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Sports-Related Concussion

Are you ready for Super Bowl LI? After learning about sub-concussive hits, concussions, and post-concussive symptoms, perhaps you’ll find yourself watching next week’s game in a whole new light! I know that I’ve certainly become more attuned to the plays and strategies used in football, not to mention the not-so-subtle interactions... Yet, I was still surprised by the findings from a recent study published in the New York Times that shared information that was gathered from a sensor in an offensive lineman’s mouth guard. The data indicated that over the course of a single college football game, this player sustained 62 blows to his head. 62! It was further estimated that these blows were equivalent to the force of crashing a car into a wall at 30 miles per hour. Given this information, it’s clear how concussive events might occur, even without experiencing a direct hit to the head. When your body makes impact with another person and/or the ground with that much force, you will inevitably suffer some degree of whiplash and functional brain disturbance.

The effects of a concussion typically include physical problems (e.g. headache, dizziness), cognitive dysfunction (e.g. memory loss, confusion), and emotional symptoms (e.g. depression, irritability). However, these problems do not always manifest immediately upon sustaining an injury. I realize that this sounds counterintuitive. In other words, how can a person seem fine within minutes after hitting their head and then report severe discomfort the next day? The answer is actually quite simple and can be illustrated with the following question: Have you ever felt okay while lifting weights at the gym only to find yourself unable to raise your arms above your head a day or two later? Well, this phenomenon is similar to what a person might experience after a concussion. It can be attributed to inflammation and other metabolic changes that occur as a result of the precipitating event. Furthermore, some athletes may not feel particularly bothered by a head injury at the time it happens, perhaps because they’ve grown accustomed to coping with pain or maybe because they’re so charged up while playing that they fail to notice their symptoms at all. Some athletes even minimize their injuries or deny them altogether so as not to affect their scholarship or salary or jeopardize their multi-million dollar contract… Can you really blame them? As a result of these factors, however, gauging the true severity of a person’s symptoms can be tricky business!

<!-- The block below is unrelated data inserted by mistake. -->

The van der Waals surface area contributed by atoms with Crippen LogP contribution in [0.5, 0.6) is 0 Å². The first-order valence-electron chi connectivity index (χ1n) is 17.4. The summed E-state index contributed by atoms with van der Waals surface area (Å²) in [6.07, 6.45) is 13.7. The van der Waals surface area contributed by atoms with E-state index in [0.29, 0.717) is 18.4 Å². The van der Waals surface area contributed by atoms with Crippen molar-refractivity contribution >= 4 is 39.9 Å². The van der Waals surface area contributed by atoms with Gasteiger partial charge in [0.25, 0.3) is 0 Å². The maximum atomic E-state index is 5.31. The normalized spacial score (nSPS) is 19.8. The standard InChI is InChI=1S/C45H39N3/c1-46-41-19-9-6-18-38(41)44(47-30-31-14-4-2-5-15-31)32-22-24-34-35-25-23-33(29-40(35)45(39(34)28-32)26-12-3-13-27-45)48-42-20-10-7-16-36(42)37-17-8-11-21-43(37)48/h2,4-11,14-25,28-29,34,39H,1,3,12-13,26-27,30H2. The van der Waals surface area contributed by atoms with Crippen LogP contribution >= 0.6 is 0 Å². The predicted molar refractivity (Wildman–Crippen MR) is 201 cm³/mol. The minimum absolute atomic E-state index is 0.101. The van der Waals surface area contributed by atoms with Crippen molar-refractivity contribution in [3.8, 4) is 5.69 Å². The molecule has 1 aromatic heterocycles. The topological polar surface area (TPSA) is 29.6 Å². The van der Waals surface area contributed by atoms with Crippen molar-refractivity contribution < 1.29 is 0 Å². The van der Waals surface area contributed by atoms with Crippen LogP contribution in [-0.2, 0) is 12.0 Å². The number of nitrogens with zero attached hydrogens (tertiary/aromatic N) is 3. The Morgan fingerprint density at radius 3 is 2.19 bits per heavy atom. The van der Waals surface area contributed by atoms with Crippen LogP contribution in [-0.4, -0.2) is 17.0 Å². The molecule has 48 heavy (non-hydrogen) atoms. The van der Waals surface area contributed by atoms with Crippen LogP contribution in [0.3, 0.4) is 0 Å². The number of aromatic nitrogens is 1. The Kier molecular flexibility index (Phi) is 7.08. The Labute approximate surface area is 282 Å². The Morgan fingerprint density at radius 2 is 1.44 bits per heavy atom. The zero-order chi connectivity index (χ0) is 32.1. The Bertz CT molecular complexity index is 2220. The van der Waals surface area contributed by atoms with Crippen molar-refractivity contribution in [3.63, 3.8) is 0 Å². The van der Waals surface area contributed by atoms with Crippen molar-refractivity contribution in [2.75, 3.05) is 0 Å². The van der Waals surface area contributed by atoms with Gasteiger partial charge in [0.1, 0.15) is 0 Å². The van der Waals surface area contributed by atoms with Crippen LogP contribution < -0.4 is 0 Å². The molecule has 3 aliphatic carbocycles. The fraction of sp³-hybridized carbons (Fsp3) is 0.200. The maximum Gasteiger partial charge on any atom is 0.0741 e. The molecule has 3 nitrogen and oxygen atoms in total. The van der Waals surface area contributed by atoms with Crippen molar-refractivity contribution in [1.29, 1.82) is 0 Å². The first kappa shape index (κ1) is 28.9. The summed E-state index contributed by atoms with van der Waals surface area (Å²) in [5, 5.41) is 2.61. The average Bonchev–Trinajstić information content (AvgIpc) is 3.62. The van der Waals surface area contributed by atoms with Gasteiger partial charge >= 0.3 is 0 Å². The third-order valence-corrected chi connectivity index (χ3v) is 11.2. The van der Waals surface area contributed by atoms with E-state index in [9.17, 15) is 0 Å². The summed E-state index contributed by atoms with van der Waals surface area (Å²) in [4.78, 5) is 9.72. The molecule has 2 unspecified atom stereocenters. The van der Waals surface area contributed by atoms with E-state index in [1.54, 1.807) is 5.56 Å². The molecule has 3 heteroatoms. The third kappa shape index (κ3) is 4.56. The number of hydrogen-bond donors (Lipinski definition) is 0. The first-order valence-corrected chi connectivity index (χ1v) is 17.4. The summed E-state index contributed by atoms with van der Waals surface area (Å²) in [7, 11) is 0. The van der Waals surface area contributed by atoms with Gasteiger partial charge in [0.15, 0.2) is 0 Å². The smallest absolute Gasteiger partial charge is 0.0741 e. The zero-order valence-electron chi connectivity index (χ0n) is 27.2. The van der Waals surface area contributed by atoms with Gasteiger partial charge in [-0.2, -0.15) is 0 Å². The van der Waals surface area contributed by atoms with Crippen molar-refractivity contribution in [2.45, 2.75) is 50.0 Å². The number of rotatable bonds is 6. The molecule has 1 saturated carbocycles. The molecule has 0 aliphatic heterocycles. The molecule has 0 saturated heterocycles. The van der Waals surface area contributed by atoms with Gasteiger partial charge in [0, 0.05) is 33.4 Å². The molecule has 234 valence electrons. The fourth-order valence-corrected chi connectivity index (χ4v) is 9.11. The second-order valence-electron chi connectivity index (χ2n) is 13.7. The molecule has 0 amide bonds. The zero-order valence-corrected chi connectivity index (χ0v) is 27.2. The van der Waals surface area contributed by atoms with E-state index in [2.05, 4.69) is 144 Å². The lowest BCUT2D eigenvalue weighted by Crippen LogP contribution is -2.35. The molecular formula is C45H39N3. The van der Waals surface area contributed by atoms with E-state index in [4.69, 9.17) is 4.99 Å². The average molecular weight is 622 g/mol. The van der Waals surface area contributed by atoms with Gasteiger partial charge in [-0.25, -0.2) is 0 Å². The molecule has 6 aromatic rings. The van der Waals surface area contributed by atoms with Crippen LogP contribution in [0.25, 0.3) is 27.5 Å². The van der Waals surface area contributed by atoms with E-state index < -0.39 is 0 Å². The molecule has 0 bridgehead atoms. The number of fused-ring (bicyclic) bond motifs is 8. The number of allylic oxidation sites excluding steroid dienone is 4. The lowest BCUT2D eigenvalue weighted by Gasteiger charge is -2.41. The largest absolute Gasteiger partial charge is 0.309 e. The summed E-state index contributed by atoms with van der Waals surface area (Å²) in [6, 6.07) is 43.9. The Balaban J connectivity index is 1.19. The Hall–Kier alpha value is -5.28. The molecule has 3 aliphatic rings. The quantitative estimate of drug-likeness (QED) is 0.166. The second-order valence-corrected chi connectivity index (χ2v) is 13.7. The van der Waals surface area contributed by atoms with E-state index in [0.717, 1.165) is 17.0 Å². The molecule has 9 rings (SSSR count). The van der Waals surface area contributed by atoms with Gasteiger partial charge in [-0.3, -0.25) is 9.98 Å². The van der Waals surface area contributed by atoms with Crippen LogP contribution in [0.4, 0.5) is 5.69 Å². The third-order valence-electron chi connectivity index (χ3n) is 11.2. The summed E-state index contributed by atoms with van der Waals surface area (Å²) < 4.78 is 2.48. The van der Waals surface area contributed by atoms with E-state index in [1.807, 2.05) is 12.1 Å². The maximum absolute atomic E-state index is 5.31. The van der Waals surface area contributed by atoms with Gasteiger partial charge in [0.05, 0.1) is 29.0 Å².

In the large majority of cases, post-concussive symptoms last from one day to two weeks. And when I say “large majority,” I mean that research studies have found that approximately 90% of adults who suffer a concussion recover within 10 days. Children and adolescents require a lengthier recovery time, but it is still unlikely for post-concussive symptoms to persist beyond a few months. Now don’t forget that I’m referring to the expected recovery for a single injury (as opposed to the cumulative effects of multiple concussions). In an effort to prevent the occurrence of longer lasting negative outcomes, sports organizations have been working closely with healthcare professionals to determine return-to-play guidelines that will better ensure their players’ safety. Whereas neuropsychologists assess brain functioning by examining the way individuals perform on standardized tests in comparison to the symptoms they report and the description of their injuries, neurologists complete a physical examination and refer to the results of neuroimaging (e.g. MRI scan of the brain). Since concussions rarely cause structural changes in the brain, however, more sophisticated techniques are being employed to determine the level of a protein called tau that is found in a person’s brain and bloodstream. As I described in a previous blog post, tau is the protein that has been most closely linked to the development of Chronic Traumatic Encephalopathy (CTE). Although the tau protein is found in everyone, injured players appear to have higher levels of it following a concussion. It therefore seems possible that serial testing for tau protein levels can give coaches an objective measure on which to base an athlete’s return-to-play status.

Return-to-play guidelines are important because (re-)injury before an athlete is fully recovered from a concussion can have devastating consequences. It’s almost like having a weakened immune system and exposing yourself to someone with a contagious virus nonetheless. Chances are high that your body won’t be strong enough to efficiently fight off a second illness. Although very rare, there have been cases reported in football players that secondary injuries have led to brain hemorrhage, swelling, and subsequent death. In less extreme cases, there is evidence that secondary injuries interfere with the brain’s healing process, exacerbate and prolong post-concussive symptoms, and potentially lead to the development of neurodegenerative disorders. There is still much to be learned about the long-term effects of sub-concussive hits and concussions. Meanwhile, it appears that risk management interventions and follow-up treatment towards promoting a complete recovery are necessary.

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